Additionally, alcohol withdrawal takes such a physical toll on the body that patients run the risk of being malnourished and dehydrated without proper care. At best, this is remedied by simply having healthy, curated meals; at worst, a patient is put on an intravenous drip to ensure that they still get necessary nutrients and vitamins until the stomach can handle solid food again. But a person who is detoxing on their own will have to attempt to get the right kind of food to build up strength and stamina in the wake of a damaging alcohol habit and the tough withdrawal process that follows. Heavy drinkers tend to have unhealthy diets, according to Alcoholism: Clinical & Experimental Research, so a good amount of nutritional correction may be needed. A patient who detoxes at home might remain malnourished and severely dehydrated, and the lack of essential nutrients can lead to immune system problems, reduced muscle and bone density, and hypothermia.
These are just two examples of what can go wrong if a person endures the alcohol withdrawal process without proper help. Unsupervised alcohol withdrawal can be deadly. The British pop singer Amy Winehouse died at 27 from an official cause of alcohol poisoning, although there is widespread belief that she attempted to go off severe substance abuse on her own. Commenting on her death, the physician director of a Betty Ford Center in California told The New York Times that people trying to get off frequent and consistent alcohol use should seek medical help instead of taking the “dangerous” risk of doing it without assistance.
How to Prevent Relapse
When conducted properly, the alcohol withdrawal process is how individuals can overcome the physical effects and symptoms of their dependence. Breaking the physical hold of alcohol abuse clears the way for mental health professionals to step in and help individuals work on the emotional and psychological side effects of withdrawal.
Such side effects can include anxiety, depression, and the possibility of suicidal thoughts. These can be treated by medications, therapy, and counseling; however, such treatments are unlikely to be successful if the person is still grappling with the physical effects of withdrawal. This is why withdrawal has to be the first step in the withdrawal process; it is also why individuals should not detox by themselves because there is the risk that they will not follow up with appropriate counseling and therapy. The psychological fallout of the alcohol abuse and withdrawal can be enough to induce a relapse, if the person does not have a therapist to guide them through the rest of the process.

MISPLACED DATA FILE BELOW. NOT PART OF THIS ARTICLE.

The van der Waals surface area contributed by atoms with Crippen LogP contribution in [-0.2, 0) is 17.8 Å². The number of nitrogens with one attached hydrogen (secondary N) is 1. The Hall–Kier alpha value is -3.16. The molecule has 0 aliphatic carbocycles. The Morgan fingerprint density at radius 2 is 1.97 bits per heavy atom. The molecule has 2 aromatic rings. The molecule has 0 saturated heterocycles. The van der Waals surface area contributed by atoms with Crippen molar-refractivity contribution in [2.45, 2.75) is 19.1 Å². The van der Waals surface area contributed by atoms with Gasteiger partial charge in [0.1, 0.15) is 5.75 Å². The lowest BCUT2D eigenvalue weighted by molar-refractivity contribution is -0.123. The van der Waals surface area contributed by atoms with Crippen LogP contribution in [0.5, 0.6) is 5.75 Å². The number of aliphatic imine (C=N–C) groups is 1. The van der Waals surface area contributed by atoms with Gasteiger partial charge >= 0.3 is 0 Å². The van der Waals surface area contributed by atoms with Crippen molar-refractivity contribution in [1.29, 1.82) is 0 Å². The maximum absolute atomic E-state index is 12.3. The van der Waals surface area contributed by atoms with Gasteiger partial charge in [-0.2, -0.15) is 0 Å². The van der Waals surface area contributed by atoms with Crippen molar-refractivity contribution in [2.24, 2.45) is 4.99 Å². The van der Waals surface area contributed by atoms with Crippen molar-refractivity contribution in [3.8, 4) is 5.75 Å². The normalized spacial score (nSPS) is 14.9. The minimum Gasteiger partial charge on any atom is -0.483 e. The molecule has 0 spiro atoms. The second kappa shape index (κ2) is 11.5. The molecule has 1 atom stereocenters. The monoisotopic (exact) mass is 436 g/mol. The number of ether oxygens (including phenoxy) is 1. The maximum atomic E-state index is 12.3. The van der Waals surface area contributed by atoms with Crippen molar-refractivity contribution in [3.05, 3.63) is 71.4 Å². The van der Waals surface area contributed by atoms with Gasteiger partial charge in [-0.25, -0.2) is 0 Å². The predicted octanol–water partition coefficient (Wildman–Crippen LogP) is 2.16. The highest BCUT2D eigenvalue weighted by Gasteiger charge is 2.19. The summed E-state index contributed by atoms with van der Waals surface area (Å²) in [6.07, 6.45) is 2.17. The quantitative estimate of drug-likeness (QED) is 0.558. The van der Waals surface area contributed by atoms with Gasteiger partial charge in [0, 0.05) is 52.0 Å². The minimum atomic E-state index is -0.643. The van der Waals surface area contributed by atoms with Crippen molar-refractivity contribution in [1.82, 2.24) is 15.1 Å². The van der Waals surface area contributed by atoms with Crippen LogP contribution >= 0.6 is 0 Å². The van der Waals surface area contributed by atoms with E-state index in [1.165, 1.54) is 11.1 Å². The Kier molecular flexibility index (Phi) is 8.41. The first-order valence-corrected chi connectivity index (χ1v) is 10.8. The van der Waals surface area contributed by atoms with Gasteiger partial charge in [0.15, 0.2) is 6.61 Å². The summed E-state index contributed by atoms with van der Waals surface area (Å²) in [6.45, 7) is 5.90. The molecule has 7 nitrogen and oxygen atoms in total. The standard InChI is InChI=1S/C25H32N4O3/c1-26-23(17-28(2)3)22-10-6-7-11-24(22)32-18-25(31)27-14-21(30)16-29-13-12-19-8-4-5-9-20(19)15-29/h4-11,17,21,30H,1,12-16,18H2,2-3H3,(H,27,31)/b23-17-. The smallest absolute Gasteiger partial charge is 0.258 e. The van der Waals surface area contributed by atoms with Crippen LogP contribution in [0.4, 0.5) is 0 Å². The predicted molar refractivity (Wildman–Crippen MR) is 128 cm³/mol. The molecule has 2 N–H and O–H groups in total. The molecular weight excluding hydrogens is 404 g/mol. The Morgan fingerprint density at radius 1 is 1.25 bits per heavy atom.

This is why therapy is essential to the addiction recovery processand should be considered a natural part of the addiction withdrawal process as well. Withdrawal without therapy is considered incomplete, and licensed treatment centers will look to move a person from detoxification into therapy as soon as they are ready.
The key to all this is the prevention of relapse. Going back to drinking after treatment isn’t necessarily a sign of failure, but it can make future withdrawal symptoms much more difficult.
Therapy gives clients the mental and emotional tools they need to counteract the impulse to drink when the temptation inevitably rises. Connection with a 12-Step program is another vital piece of the puzzle. Being a member of a support group, like Alcoholics Anonymous or a similar peer-based program, introduces the client to a network of accountability, which increases the defenses against relapse and provides solidarity if relapse happens. Having regular contact with other people who have been through the alcohol withdrawal process can be a source of comfort for those who are navigating the world as a newly sober person.
The alcohol withdrawal process is not easy. The temptation to drink to stop the effects of breaking the physical hold of alcohol can be overwhelming. Persisting through the distress, and using medical interventions to overcome the worst of the symptoms, can set the stage for deeper healing and a solid chance at a healthy and long-lasting recovery.